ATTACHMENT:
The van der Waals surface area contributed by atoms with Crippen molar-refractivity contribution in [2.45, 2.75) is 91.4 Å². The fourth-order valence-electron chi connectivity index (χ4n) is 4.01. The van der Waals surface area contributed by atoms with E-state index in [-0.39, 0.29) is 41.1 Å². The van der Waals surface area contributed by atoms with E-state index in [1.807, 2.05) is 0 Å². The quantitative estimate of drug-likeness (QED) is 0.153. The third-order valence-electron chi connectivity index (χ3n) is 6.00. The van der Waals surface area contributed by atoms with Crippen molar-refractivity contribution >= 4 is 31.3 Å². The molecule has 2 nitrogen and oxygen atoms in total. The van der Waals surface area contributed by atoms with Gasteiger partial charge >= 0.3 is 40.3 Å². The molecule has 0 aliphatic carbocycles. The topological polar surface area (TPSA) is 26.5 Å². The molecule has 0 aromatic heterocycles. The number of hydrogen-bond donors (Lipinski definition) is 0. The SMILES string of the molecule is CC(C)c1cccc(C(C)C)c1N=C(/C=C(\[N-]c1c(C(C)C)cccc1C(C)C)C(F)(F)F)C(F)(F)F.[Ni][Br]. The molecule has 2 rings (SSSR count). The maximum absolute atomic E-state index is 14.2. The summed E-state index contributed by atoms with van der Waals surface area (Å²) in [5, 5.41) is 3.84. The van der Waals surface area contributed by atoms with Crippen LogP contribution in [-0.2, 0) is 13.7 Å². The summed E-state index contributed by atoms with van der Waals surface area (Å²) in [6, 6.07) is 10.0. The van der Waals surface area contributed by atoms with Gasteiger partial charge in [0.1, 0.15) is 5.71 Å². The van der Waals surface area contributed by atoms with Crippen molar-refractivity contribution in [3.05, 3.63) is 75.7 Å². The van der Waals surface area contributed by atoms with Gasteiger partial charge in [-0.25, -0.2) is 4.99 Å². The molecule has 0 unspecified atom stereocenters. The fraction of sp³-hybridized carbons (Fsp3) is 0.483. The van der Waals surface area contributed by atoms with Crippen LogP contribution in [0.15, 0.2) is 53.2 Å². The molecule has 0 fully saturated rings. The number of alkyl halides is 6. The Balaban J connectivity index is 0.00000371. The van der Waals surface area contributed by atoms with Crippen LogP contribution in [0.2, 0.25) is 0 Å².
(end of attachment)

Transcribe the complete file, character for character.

The van der Waals surface area contributed by atoms with Crippen molar-refractivity contribution in [2.45, 2.75) is 91.4 Å². The fourth-order valence-electron chi connectivity index (χ4n) is 4.01. The van der Waals surface area contributed by atoms with E-state index in [-0.39, 0.29) is 41.1 Å². The van der Waals surface area contributed by atoms with E-state index in [1.807, 2.05) is 0 Å². The quantitative estimate of drug-likeness (QED) is 0.153. The third-order valence-electron chi connectivity index (χ3n) is 6.00. The van der Waals surface area contributed by atoms with Crippen molar-refractivity contribution >= 4 is 31.3 Å². The molecule has 2 nitrogen and oxygen atoms in total. The van der Waals surface area contributed by atoms with Gasteiger partial charge >= 0.3 is 40.3 Å². The molecule has 0 aliphatic carbocycles. The topological polar surface area (TPSA) is 26.5 Å². The molecule has 0 aromatic heterocycles. The number of hydrogen-bond donors (Lipinski definition) is 0. The SMILES string of the molecule is CC(C)c1cccc(C(C)C)c1N=C(/C=C(\[N-]c1c(C(C)C)cccc1C(C)C)C(F)(F)F)C(F)(F)F.[Ni][Br]. The molecule has 2 rings (SSSR count). The maximum absolute atomic E-state index is 14.2. The summed E-state index contributed by atoms with van der Waals surface area (Å²) in [5, 5.41) is 3.84. The van der Waals surface area contributed by atoms with Crippen LogP contribution in [-0.2, 0) is 13.7 Å². The summed E-state index contributed by atoms with van der Waals surface area (Å²) in [6, 6.07) is 10.0. The van der Waals surface area contributed by atoms with Gasteiger partial charge in [0.1, 0.15) is 5.71 Å². The van der Waals surface area contributed by atoms with Crippen molar-refractivity contribution in [3.05, 3.63) is 75.7 Å². The van der Waals surface area contributed by atoms with Gasteiger partial charge in [-0.25, -0.2) is 4.99 Å². The molecule has 0 unspecified atom stereocenters. The fraction of sp³-hybridized carbons (Fsp3) is 0.483. The van der Waals surface area contributed by atoms with Crippen LogP contribution in [0.15, 0.2) is 53.2 Å². The molecule has 0 fully saturated rings. The number of alkyl halides is 6. The Balaban J connectivity index is 0.00000371. The van der Waals surface area contributed by atoms with Crippen LogP contribution in [0.2, 0.25) is 0 Å².